Department bumped it up to fall semester because of George Floyd’s death
Duke University this fall semester is offering a new class to its students titled: “Race, Gender, Class, & Computing.”
The course “explores the diversity, equity, and inclusion (DEI) challenges in computing,” according to the Computer Science department’s website. It will do so “through an introduction to and analysis of various social constructs and their impact on not only computing departments and organizations,” according to the course description.
The class is taught by Nicki Washington, a new instructor in the department. Washington designed the course, according to the department.
Washington did not respond to multiple emailed requests for comment in the past week and a half from The College Fix seeking comment on the desired goals for the course and a copy of the course syllabus and its reading list.
The school’s media relations office did not respond to multiple emailed requests for comment in the past week and a half seeking the same information.
MORE: Duke and UNC accused of racism for tweeting about school history
According to the student paper The Chronicle, the first part of the class will cover topics surrounding “race, ethnicity, gender, sexuality, class, ability, and religion, designed to help students form a foundational understanding of identity.”
Washington gave the student paper an example on a topic the course explored.
The professor said her class discussed “how people with darker skin tones are not properly recognized” by “facial recognition technology.”
In the short term, if I walk in front of a sensor, it may not sense me. If I’m on camera, then there’s a high likelihood that the image of me will be inaccurate. What does this mean? This means there’s a likelihood I could be falsely accused of committing a crime. We look at examples in the news where we see Black men who have been falsely arrested due to inaccurate facial recognition technology.
The class came after the killing of George Floyd in May, the Chronicle reported. Washington had originally planned to start offering this course in the spring semester, but she “received separate emails from the outgoing and ingoing chairs that said it would be really valuable and important to roll out the class in the fall,” Washington said, according to the student paper.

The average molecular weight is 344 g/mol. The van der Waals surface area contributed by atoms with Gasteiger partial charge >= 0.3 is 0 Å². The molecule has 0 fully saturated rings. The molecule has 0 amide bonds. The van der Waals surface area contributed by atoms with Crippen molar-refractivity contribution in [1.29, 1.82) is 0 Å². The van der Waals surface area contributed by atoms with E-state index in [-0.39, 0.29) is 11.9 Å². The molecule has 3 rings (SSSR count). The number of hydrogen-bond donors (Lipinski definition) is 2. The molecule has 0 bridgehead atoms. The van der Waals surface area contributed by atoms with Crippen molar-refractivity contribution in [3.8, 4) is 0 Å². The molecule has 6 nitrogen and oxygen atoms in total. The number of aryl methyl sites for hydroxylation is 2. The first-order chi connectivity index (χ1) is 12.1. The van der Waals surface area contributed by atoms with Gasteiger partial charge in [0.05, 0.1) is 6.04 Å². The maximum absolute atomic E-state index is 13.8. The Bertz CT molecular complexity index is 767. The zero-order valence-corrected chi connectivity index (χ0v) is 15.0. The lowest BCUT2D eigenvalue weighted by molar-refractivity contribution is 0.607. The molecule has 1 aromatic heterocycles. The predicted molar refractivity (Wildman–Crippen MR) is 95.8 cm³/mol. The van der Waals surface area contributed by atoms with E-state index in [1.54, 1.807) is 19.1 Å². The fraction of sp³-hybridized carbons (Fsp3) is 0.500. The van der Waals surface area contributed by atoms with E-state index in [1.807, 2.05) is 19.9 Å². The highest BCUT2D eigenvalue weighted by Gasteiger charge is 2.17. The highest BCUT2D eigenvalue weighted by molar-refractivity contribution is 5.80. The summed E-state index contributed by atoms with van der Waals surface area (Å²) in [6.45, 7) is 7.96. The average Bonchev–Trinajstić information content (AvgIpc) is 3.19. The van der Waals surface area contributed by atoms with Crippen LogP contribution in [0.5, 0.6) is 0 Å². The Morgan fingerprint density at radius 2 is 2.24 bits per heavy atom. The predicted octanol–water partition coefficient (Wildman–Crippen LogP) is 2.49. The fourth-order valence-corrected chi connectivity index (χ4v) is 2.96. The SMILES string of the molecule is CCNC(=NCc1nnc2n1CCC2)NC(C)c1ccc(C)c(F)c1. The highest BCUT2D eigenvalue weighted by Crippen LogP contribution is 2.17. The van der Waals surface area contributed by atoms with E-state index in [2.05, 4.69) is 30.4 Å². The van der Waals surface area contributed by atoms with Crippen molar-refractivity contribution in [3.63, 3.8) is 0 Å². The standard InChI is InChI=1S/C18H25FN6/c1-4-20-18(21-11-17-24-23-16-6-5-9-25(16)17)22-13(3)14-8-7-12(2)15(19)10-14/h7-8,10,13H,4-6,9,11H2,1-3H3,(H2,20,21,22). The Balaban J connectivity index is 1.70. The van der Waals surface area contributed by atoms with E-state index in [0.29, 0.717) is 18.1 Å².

“I’m grateful that there was no push back from Duke,” Washington told the Chronicle. “In fact, there was a lot of gentle nudging for it.”
The Chronicle reported that Washington “first pushed for the creation of this course at her previous institution, Winthrop University, but was unable to get it established.”
However the public college in South Carolina disputed this claim.
“We do have the course in our catalog, did not offer it this fall as Nicki Washington was slated to teach it and took a position at Duke, but plan to offer it in the future,” a Winthrop spokesperson told The Fix via email.
MORE: Duke faculty approves proposal for ‘Inequality Studies’ minor
Washington also said she wants to see the field of computing grow in inclusiveness.
“I’ll be more optimistic when I see more teaching about the barriers to success that have nothing to do with one’s ability to program or develop computational thinking skills,” Washington said in a blog for the computer science department.
The computer science professor wants to see a removal of barriers such as “racism, sexism, classism, ableism, homophobia, etc.”
“I think every generation should be improving upon the experiences of their predecessors,” Washington said.
In June, the university president said that the school would “incorporate anti-racism” into curricula.
The school will require “that every Duke student—in undergraduate, graduate and professional programs—learns of the nature of structural racism and inequity, with special focus on our own regional and institutional legacies,” President Vincent Price said in his Juneteenth statement.
MORE: Penn resists demands to mandate antiracism course
Like The College Fix on Facebook / Follow us on Twitter
Please join the conversation about our stories on Facebook, Twitter, Instagram, Reddit, MeWe, Rumble, Parler, Gab, Minds, Gettr and Telegram.